German asset managers still bullish despite vote
GERMANY – Asset managers in Germany are still bullish on German equities despite the election uncertainty.
They reckon they will continue to perform well as strong economic fundamentals outweigh political factors.
“We probably will see the blue-chip DAX underperform slightly this week vis-à-vis other indices because of the uncertain political situation,” said Georg Schuh, chief investment officer at Deutsche Asset Management in Frankfurt.
“However, as we go forward, I expect the German equity markets to continue to perform well. That’s because German companies are still profitable yet undervalued, their cash flow situation is good and interest rates remain low.”
Schuh was speaking a day after the German federal election which produced unprecedented political stalemate.
A “grand coalition” involving the CDU/CSU and the SPD, which are the biggest parties, is seen as the most viable solution to the impasse.
Klaus Esswein, managing director at State Street Global Advisors in Munich, agreed that economic fundamentals will sustain a solid performance of German equities, noting that “technical resistance” was around 5,000 points.
After falling more than 100 points at the start of trading this morning, the DAX recovered slightly by the afternoon.
There was also no indication of an investor flight to bonds. The euro-denominated Bund future was off slightly by the afternoon.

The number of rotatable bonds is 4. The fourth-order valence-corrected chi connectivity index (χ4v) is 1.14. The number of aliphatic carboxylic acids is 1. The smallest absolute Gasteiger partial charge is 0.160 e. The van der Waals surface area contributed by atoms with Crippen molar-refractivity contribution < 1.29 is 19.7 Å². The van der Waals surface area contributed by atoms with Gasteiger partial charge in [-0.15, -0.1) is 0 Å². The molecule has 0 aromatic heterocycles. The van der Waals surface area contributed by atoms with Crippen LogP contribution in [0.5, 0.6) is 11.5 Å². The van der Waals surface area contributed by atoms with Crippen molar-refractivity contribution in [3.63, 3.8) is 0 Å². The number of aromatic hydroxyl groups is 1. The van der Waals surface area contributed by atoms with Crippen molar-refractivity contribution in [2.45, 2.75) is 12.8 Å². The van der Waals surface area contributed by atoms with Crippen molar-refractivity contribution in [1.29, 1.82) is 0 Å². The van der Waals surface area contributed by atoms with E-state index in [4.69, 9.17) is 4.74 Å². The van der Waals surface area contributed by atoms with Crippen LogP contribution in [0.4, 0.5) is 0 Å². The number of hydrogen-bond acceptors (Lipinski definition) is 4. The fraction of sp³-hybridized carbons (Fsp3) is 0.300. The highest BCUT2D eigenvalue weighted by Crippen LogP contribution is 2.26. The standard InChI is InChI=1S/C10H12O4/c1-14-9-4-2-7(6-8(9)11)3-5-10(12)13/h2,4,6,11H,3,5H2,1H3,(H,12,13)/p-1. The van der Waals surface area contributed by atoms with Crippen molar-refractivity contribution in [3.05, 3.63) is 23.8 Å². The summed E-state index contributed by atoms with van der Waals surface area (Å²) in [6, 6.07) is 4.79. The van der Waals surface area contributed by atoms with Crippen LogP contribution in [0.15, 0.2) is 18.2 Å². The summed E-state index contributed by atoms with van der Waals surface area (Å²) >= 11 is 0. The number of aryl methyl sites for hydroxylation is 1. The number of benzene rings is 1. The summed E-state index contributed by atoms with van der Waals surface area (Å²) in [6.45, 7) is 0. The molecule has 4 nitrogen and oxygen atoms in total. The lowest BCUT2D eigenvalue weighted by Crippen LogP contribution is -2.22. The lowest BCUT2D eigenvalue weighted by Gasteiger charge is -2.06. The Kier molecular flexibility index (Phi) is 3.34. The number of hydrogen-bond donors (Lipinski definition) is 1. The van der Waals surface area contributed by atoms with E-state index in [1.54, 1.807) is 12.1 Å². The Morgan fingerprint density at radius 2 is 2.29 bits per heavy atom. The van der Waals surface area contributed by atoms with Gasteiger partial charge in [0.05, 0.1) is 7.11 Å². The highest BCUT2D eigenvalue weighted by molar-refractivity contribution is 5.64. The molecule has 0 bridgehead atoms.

Esswein also said the asset class was gaining support from the fact that big investors active in Germany did not regard the current political situation as a crisis. “The investors realise that while it will take time and will be difficult, some government will emerge,” he said.
And Wilhelm Heinrichs, portfolio manager at Allianz’s dit, thinks that if a grand coalition emerges, this will not put further economic reform on hold.
“With the exception of the far-left party (which will be represented in parliament), all German parties understand the urgent need for further reform on taxes and in the labour market,” Heinrichs said.
He added that it was another factor why he was optimistic about the future performance of German equities.
The bright outlook for German equities may prompt German pension funds -
most of whom have between 70 and 90% invested in fixed income - to allocate more money to the asset class, though experts say this would happen